As soon as the tripping ladies left I sat down to document my findings in my office notes. Then I pulled the tripping first aid packs down off the filing cabinet where it had laid since the tripping boys had returned. They were still filthy and beat up looking. I needed to get to work.
I laid the kits on the exam table and zipped them open. I found the zip lock bag with the list of required supplies. I set about checking for used supplies and replenishing them. I added a lot of band aids — those levels were very low. I added more moleskin and gauze. I refilled the acetaminophen bottle, added a new tube of antibiotic cream, and more q-tips. I made sure there was alcohol swabs and then I located the epinephrine pens. I checked the expiry dates just to make sure they were not past due. We were good to go.
For what it was worth I wiped down the inside and the outside covers of the kits with a lot of cleaner solution. Pretty pointless but it made me feel better. I zipped the two kits up and then sat them on the exam table. I put a little note on top. “Trippers kits all ready to go. Note: Mallory has a life threatening allergy to peanuts. Epi pens are inside,” and signed my name with a smiley face as an extra added touch.
I wiped down the counter and then began to set out the dinner time meds. I heard a gentle knock at the door. I looked up to find Mitch with his hand on Drew’s shoulder.
“Hey Drew! What’s up dude? Not feeling well?” I asked as I noticed his slumped shoulders and the pout on his face. Mitch frowned.
“It’s the worst kinda sick ever!” Drew’s face scrunched up and he started to quietly cry.
OH SNAP! Diarrhea! The Norwalk virus had made it to camp! I should have known it. Help me Jesus, Mary and Joseph! Camp was gonna be a disaster this week. Just when the campers were getting so good at washing their hands too. I took a deep breath.
“You have a bad case of the squirts, Drew?” I asked him gently.
Drew looked up at me in mid cry.
“No Nurse Anne! Not the squirts!”
“You have been barfing?” I asked, a little confused, as I started to pull open the cabinet to get the thermometer. I mean diarrhea is definitely the worst kinda sick, no?
“No. No barfing either.” Drew shook his head dejectedly. I motioned for him to sit down in the chair. As he did so, I sat down too, leaned forward with my forearms on my thighs.
“Well what is it little guy?” I asked softly.
“The worst kinda sick is homesick, Nurse Anne.” Drew told me with the most mournful little face. “I’m so homesick,” he whispered and began to sob.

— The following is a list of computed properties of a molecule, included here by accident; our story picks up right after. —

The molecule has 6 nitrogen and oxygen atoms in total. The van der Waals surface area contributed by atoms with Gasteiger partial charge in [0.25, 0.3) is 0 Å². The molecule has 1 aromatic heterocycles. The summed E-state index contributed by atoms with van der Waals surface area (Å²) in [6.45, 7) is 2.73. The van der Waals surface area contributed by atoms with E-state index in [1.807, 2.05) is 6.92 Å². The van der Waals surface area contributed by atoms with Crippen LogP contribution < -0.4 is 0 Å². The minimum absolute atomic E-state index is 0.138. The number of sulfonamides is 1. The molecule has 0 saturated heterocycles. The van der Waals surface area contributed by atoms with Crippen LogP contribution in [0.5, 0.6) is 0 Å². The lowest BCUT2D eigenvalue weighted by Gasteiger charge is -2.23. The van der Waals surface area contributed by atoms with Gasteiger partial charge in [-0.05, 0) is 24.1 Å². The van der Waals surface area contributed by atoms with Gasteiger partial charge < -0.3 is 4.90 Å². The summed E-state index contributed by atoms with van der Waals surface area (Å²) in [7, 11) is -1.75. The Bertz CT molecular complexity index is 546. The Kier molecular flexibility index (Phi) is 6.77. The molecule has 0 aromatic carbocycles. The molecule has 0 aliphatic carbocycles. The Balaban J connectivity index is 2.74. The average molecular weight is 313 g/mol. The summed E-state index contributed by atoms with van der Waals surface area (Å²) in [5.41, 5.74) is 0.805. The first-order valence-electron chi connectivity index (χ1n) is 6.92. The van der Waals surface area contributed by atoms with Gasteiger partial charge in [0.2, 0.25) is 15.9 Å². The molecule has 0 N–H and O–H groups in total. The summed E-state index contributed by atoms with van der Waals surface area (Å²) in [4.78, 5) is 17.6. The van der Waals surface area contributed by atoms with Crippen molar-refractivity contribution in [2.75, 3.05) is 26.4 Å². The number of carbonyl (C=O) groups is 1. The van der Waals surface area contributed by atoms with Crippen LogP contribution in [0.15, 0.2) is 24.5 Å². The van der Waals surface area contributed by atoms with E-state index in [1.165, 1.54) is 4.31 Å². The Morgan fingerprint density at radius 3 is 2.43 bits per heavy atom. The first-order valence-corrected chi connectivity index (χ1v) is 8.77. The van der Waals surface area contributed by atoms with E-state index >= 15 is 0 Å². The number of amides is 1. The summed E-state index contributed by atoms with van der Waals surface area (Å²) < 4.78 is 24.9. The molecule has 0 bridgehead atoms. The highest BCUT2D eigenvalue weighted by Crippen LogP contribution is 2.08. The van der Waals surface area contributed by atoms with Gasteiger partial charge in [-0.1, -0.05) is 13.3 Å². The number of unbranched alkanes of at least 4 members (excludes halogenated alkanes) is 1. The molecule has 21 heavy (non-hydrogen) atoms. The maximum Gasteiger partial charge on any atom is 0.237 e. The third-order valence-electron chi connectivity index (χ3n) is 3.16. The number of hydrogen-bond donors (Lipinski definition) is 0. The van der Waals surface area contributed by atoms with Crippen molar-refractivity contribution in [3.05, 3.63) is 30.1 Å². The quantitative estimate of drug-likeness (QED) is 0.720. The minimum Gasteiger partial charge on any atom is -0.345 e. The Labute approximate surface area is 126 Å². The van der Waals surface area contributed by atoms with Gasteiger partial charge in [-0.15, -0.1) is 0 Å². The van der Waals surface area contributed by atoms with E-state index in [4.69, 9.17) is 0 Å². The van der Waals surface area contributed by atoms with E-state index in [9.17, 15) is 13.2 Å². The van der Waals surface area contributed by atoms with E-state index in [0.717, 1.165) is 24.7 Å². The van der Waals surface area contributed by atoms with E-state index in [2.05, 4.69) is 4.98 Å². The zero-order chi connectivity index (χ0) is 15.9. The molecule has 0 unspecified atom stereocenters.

“Oops. Sorry Anne. I was sure he meant diarrhea too when he told me he was sick and needed to see you.” I looked up at Mitch. He rolled his eyes and shrugged his shoulders
“Drew,” I said as I gently rubbed his shoulder, “there is no cure for homesickness in the health office. I can tell you that with certainty. The cure is within you. Did you know that?”
Drew, with his face buried in his hands, shook his head.
“It’s true. Only you can cure your homesickness. You have the capabilities. Do you know how to do that?”
Drew shook his head again and then wiped his face with his hands. Mitch grabbed him some tissues and gave them to Drew. He buried his face in the tissues.
“Have fun. Just like you have been doing all last week. The leading expert says it’s impossible to have fun and be homesick at the same time. When those feelings start to creep in, just think about all the fun things that are planned for this week.”
“I will try,” Drew responded and then blew his nose loudly. He stood and gazed up at the cabinets of medicine. “There is not one pill that will help me?”
“No buddy. Nothing that I can give you. It’s up to you.” I rubbed Drew’s back.
“OK.” Drew wiped the last of the tears away and tossed the tissues into the garbage can. “Thanks anyways,” he said as he walked out of the office. I looked back at Mitch who was standing there looking intently at me.
“There is a leading expert in homesickness?” Mitch tilted his head and whispered.
I gave Mitch a cheesy smile and nodded.
“Oh. I see.” Mitch pointed at me, softly laughed and followed Drew out of the office.
“Hey Drew,” I heard Mitch as the two started down the stairwell, “have you ever heard the diarrhea song? I can sing it for you. It goes like this: When you’re sliding into first and your pants begin to burst…diarrhea. When you’re sliding into two and your pants are filled with goo…diarrhea.”
As the stairwell door gently closed I could hear the fading sounds of Drew’s laughter.